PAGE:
He doesn’t struggle versus LHBs like Cishek but he served up 11 home runs last season, and that’s never good in the day and age of 70-inning relievers.
Vincent shouldn’t be a high-leverage option but if he finds a way out of pitch purgatory — too often he didn’t have the best of both his fastball and slider and rarely did he have both along with his best command — he can be very useful in the first two-thirds of the game.
Marc Rzepczynski, LHP
STUFF: 50 SNK 90-93 mph, 60 SL 82-84 mph, 50 CH, 83-87 mph
45 CTL, 45 CMD
Rzepczynski isn’t the classic left-on-left option in 2016 he showed in previous seasons, but the Mariners are betting he can get back there.
The raw stuff appears to be at least similar, but his command has been spotty for a year and a half which has led him to an all-time high usage of his changeup versus RHBs.
He’s the club’s best left-handed bullpen option to start the season and should be at least as effective as Vidal Nuno unless last season was the beginning of a steep decline, of which there is no speficic evidence.
Evan Scribner, RHP
STUFF: 50/55 4FB 89-91 mph, 55 CB 70-74 mph, 50 CUT 84-87 mph
65 CTL, 60 CMD
Scribner may be the most underrated reliever in the group. His pitches all play up because he commands them well and with consistency.
He stays down in the zone well when called for and can climb the ladder with some late run, setting up a terrific curveball he can throw for strikes or bury out of the zone and induce swings and misses.
When healthy, Scribner is as reliable a middle reliever as you’ll find, though he shouldn’t be masqueraded as a high-leverage option, at least not versus dangerous hitters.
Shae Simmons, RHP
STUFF: 65/70 FB 94-97 mph, 40 (60) SL, SPL
65/70 FB, 40 (60) SL, 45 SPL
High 3/4 slot, climbs the ladder with velo well, slider pre-surgery was inconsistent and occasionally slurvy but solid-average to plus when he finishes through the pitch, and he went on a run in 2014 when it was dominant (1-for-27) and he looked like a future closer.
Can survive on velocity at times versus RHBs but post-surgery the slider was a full grade or more below what it was. He’ll be two years off the Tommy John procedure that forced him to miss all of 2015, so there’s certainly a chance he’ll regain the snap on the slider as well as his command in 2017.
It’s not out of the question Simmons blows the doors off the Cactus League and starts the season in the majors, but the expectation is he’ll contribute at some point, even if it comes after a stint in Triple-A.
Ariel Miranda, LHP
STUFF: 91-95, SL, CH
45 4FB, 50 2FB, 45/50 SL, 40 CH, 50 CTL, 45 CMD
Miranda has been a starter throughout his pro career, including last season with Seattle, but could offer value as a multi-batter option out of the bullpen. LHBs ripped him to shreds last season because he didn’t have a breaking ball worth a damn, but In relief, the velo could play up a bit, offering more fastball value.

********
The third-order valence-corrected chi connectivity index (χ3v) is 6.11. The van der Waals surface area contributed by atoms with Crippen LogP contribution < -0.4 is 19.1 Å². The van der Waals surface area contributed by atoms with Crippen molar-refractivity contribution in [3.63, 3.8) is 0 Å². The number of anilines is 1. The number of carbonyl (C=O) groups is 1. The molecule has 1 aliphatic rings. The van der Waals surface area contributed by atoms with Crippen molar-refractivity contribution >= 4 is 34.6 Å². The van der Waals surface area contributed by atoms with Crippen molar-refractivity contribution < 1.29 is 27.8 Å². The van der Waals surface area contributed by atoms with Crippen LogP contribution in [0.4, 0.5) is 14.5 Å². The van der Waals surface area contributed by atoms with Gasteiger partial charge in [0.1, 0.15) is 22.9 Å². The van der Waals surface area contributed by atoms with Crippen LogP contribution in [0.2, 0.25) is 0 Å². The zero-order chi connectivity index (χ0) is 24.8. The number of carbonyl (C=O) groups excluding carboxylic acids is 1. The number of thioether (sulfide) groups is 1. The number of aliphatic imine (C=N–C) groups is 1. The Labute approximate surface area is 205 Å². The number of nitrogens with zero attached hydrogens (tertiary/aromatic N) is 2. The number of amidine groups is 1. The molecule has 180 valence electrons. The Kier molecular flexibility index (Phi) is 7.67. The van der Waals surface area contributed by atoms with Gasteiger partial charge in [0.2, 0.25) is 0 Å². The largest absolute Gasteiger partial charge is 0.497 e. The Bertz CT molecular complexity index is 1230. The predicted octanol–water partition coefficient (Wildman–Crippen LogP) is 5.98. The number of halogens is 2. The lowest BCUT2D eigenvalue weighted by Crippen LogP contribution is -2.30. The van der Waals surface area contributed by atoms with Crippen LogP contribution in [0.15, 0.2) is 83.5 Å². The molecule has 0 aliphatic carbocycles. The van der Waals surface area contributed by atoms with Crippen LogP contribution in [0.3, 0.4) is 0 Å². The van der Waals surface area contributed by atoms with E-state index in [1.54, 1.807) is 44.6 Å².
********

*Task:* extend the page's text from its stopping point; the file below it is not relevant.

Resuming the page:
Speaking of the fastball: Despite sitting low-90s and touching 95 mph, Miranda doesn’t get a lot of outs with the pitch and it often gets hit hard (.598 SLG, 9 HR, 7-2B in 2016).
His changeup was his best pitch a year ago, which allowed him to hang around without a quality breaking ball, but eventually the league will catch uo with that, too.
I still view Miranda as solid back-end depth when the rotation needs to catch up with attrition.
James Pazos, LHP
STUFF: 60 4FB 92-95 mph, 45 SL 79-82 mph
45 CTL, 45 CMD
Pazos offers good armside run and deception from a 3/4 slot and a little better fastball than Miranda — not to mention he’s a pure reliever with experience in the role — suggesting he’s the better option as the second lefty in the Mariners bullpen.
Getting Pazos from the New York Yankees in exchange for right-hander Zack Littell (whom I like quite a bit he was going to be in my Top 10) was one of the more underrated acquisitions of the winter for Dipoto, whose quickly earning his nickname of JeDi.
Jean Machi, RHP
STUFF: 55 FB 91-94 mph, 50 SL 80-83 mph, 50 SPL 85-88 mph
50 CTL, 45 CMD
Machi struggled early last season and then was cited for public intoxication and, well, other stupid childish stuff. If he’s healthy, howeverm he can pitch in a middle relief role and could serve as solid depth, thanks to a three-pitch arsenal that makes up for the lack of a plus offering.
He struggles with plane and neither offspeed pitch is consistent, but when he’s right he’ll induce just enough swing-and-miss to survive in a one-inning role.
Jason A. Churchill
Latest posts by Jason A. Churchill (see all)
- Mariners Roster Lacks Upside and Rebuilding Restrictions are Melting Away - February 5, 2018
- 2018 Preview & Prospect Rankings Guide - January 27, 2018
- The Seattle Mariners Have Payroll Space - December 30, 2017
- Baseball Things: Trades, Trades, Trades - November 1, 2017